When asked which is their favorite month, some Sisters reply without a moment’s doubt, “March!” There are many good reasons to prefer different months—October,for instance, is the month of the Rosary—but March is special because of our great love for St. Joseph and the tender devotion with which we celebrate the month dedicated to him.
This year we would like to share a novena in honor of the Saint, which can be made beginning today, March 11, ending on the Solemnity of St. Joseph on March 19, or at any time in honor of the Saint . This particular novena could be called a “contemplative novena” because, instead of a set prayer to say, it is composed of meditations which lead one deep into the mystery of St. Joseph’s inner life of purity, holiness, and love.
The text of the introduction and novena follow. (We have seen this in various sources of devotions to St. Joseph.)
Introduction to Novena
This novena has proven to be highly efficacious. It seems to be pleasing to St. Joseph and helpful to souls.
This form of novena was originally devised by the celebrated Fr. Louis Lallemant, S. J. [1587-1633]. It has proved particularly effective in obtaining favors through the intercession of St. Joseph. In the Life of this saintly priest and great master of the spiritual life, to whom St. Joseph never refused anything he asked, the story is told that on one occasion he urged two young priests to make this novena, promising that they would obtain everything they asked through the intercession of St. Joseph if, in turn, they would show him special honor and spread devotion to him among others.
Both did as Fr. Lallemant suggested. One of them asked for grace to speak and write worthily of Our Lord. But the next day he came to Fr. Lallemant to tell him that, upon reflection, he wished to ask for a different grace, which he considered more conducive to his perfection. Fr. Lallemant replied, “It is too late now to ask for another grace. The first one has already been granted.” This grace was conspicuously displayed throughout the whole course of the priest’s life, as he became one of the most noted preachers and writers of his day.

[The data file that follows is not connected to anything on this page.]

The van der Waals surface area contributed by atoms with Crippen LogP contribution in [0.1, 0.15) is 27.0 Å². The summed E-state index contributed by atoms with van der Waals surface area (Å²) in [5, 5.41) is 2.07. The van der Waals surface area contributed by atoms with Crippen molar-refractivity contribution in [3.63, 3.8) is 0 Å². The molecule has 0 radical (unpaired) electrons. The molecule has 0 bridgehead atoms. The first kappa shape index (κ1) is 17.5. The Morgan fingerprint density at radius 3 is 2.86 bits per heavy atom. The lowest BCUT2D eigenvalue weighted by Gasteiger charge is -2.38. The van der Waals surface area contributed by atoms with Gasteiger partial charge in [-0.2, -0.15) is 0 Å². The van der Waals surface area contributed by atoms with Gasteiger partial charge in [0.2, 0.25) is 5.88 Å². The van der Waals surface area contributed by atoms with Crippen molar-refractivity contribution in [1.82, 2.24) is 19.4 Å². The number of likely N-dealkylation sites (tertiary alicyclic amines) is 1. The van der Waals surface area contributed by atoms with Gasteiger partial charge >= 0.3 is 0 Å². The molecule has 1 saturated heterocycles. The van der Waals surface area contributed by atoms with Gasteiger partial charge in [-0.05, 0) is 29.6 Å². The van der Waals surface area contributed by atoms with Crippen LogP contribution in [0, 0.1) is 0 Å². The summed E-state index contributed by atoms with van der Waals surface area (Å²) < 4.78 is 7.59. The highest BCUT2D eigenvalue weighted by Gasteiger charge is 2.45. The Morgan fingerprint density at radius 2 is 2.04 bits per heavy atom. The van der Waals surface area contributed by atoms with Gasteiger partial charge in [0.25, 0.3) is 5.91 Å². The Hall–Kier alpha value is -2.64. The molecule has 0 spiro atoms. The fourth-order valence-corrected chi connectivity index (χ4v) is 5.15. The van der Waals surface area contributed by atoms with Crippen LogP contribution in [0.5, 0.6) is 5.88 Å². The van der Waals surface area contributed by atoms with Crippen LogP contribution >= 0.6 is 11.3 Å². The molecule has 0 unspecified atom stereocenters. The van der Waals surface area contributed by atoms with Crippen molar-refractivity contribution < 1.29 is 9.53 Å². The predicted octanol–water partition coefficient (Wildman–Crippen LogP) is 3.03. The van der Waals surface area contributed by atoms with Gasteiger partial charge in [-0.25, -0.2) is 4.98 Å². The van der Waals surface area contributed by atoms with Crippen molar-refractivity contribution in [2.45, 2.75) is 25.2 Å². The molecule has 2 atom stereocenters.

How to Make this Novena
No particular prayers need be said for this novena. Every day for nine days, turn to St. Joseph in spirit four times during the day and honor him in the following four points. (These “visits” may be made anywhere—at home, at work, on the street, in the car or bus—and at any time.)
1) During the first visit, consider Joseph’s fidelity to grace. Reflect upon the action of the Holy Spirit in his soul. At the conclusion of this brief meditation, thank God for so honoring St. Joseph, and ask, through his intercession for a similar grace.
2) Later in the day, consider Joseph’s fidelity to the interior life. Study his spirit of recollection. Think, thank God, and ask.
3) Later still, consider Joseph’s love for Our Lady.
Think, thank God, and ask.
4) Finally, in a fourth visit, reflect upon Joseph’s love for the Divine Child. Think, thank God, and ask.
Texts for Meditation
One of the blessings of the religious life is having the time and resources to learn and meditate on the things of God and His Saints. Here are a few texts to give substance to the above novena.
Concerning St. Joseph’s role as husband of the Blessed Virgin Mary: “In order to receive Mary’s love, in order to receive her who was totally consecrated to God, Joseph must have had to enter into this consecration himself. Could we not say, then, that, in choosing Mary, Joseph consecrated himself to God? When Mary told him about herself, Joseph received her as she was, and, since he loved her, his only desire could have been to live what she lived. . . . What was deepest in Mary was that she belonged to God. Joseph therefore chose this out of love for her, and so consecrated himself to God by the very fact that he loved her.” (Fr. Marie-Dominique Philippe, O.P. in The Mystery of St. Joseph)
On the hidden quality of St. Joseph, who cares for Jesus and Mary but speaks no word recorded in the Gospels: “Liturgical rubrics stipulate that the Holy Eucharist be kept in our tabernacles, in a gold or silver ciborium, and that this be covered with a gold, silver or silk veil. In the mystery of the Incarnation, the Sacred Host is Jesus, the ciborium is Mary, the veil is St. Joseph. Just as the ciborum is only there for the Host, so the veil is only there for the Host and the ciborium. As Mary exists and lives only for Jesus, Joseph exists and lives only for Jesus and Mary.” (Bishop Gay, quoted in The Glories of St. Joseph)